What is it? A performance piece based partly on politics, peppered with song. Call it cabaret combined with comedy, clamoring for a higher calling. It’s activism and art. There will be fabulous costumes aplenty, a ukulele, social commentary, and performance art at its finest. Taylor Mac is said to put on quite a show. Pastiche is the word: a steady stream of talk and song and color. Those in the mood for a fresh look at the state of the world, tempered by humor, will be queuing up.
Why see it? Because the real drag would be missing it.
Who should go? Burlesque beauties, molls in masquerade, well-coiffed political pundits, and an occasional auteur may be expected to be in attendance.
The Be(a)st of Taylor Mac • Spoleto Festival USA • $25 • 1 hour 30 min. • May 31, June 1 at 10 p.m. • Emmett Robinson Theatre, Simons Center for the Arts, 54 St. Philips St. • (843) 579-3100
Conversations with … Taylor Mac • Spoleto Festival USA • June 1 at 3 p.m. • Recital Hall, Simons Center for the Arts, 54 St. Philips St. •
Lady or the Tiger: The dangerous drag of Taylor Mac
The first thing to understand about a Taylor Mac performance is this: the dividing lines between categories — where people and ideas are conveniently whittled down into fine niches, indexed and sub-indexed for convenience — are gone.
“At the top of the list are always masculine and feminine,” the ukulele-playing, costume-party cross-dressing Mac says. “If [the audience] is not used to seeing what a lot of people would call ‘freak drag,’ it can be a little shocking at first. I’m allowing the audience into an emotional place with me. Hopefully, they start recognizing aspects of themselves in me that they didn’t necessarily even know they had.”
When his songs and monologues go political, he doesn’t want us to reach for familiar reactions that have always made us feel secure. By slightly disorienting us, taking us out of the comfort zone, he hopes that we will gain something altogether new from the experience.
An honest narrative on Taylor Mac would have to be divided into bits and pieces — some rectangular, others star-shaped and sequined — and scattered about. Perhaps a diamond-cut chapter slipped into Current Events, a few bar napkins with notes scribbled on them over in Fiction, some glossy black-and-whites suspended from the ceiling in the coffee shop, and a top hat and billowing cape combo, à la Captain Fantastic and the Brown-Dirt Cowboy, slung over the section on Folklore and Mythology.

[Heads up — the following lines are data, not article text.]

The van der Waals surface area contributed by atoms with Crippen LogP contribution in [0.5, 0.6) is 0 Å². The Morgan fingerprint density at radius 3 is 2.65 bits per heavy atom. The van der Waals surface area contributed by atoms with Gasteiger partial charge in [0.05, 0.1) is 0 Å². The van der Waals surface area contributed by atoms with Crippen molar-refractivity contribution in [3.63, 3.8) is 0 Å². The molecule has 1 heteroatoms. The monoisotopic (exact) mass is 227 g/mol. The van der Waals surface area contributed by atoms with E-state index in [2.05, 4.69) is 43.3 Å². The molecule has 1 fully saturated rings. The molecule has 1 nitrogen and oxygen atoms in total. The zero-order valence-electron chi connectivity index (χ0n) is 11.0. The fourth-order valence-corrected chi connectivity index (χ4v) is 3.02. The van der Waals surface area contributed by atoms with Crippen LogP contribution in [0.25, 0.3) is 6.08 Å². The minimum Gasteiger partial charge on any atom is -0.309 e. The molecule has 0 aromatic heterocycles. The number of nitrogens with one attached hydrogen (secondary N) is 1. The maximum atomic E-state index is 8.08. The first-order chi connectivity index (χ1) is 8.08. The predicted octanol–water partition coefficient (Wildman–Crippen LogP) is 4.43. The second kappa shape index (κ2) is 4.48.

To get the total picture, we would have to wander, meander, do anything besides stand in one place. In other words, thinking about how many facets — many directly contradicting one another — play into the makeup of any individual person, to say nothing of cultural ideas.
“I hopefully create entertaining theater, and sometimes it’s frivolous, and also funny, but it’s not escapist,” he adds. “My point is not to take the audience away from themselves but actually to remind them that they’re sitting in a theater with other people having a shared experience. One of the ways I do that is by showing, up on stage the range of a human being.”
Taylor Mac has been called one of the best performance artists in New York by the Village Voice and has made the rounds through London’s Soho Theatre, the Opera House in Sydney, Dublin’s Project Arts Center, and the Bumbershoot Festival in Seattle, just to name a few.
That alone ought to be enough to draw the curious toward his upcoming Spoleto performance in genteel Charleston. This is definitely going to be an outside-the-box-drag queen-social commentary-comedy-ukulele extravaganza.
This year marks Mac’s debut performance in Spoleto USA as well as his first gig in Charleston.
“I’m really looking forward to performing in the South,” he says. “I’ve never been to Charleston, so this will be a chance for me to see the city and hopefully also to catch some of the other shows at Spoleto.”
Mac, a playwright, songwriter, visual artist, and activist in addition to his performance work, is especially fond of exploring the interplay of contrasting aspects, kind of a yin and yang approach to the beauty and ugliness of the world.
“It’s not shock for shock’s sake, but for surprise,” he adds. “People respond emotionally when surprised by something, and the goal of a theater artist is to get people to respond emotionally.”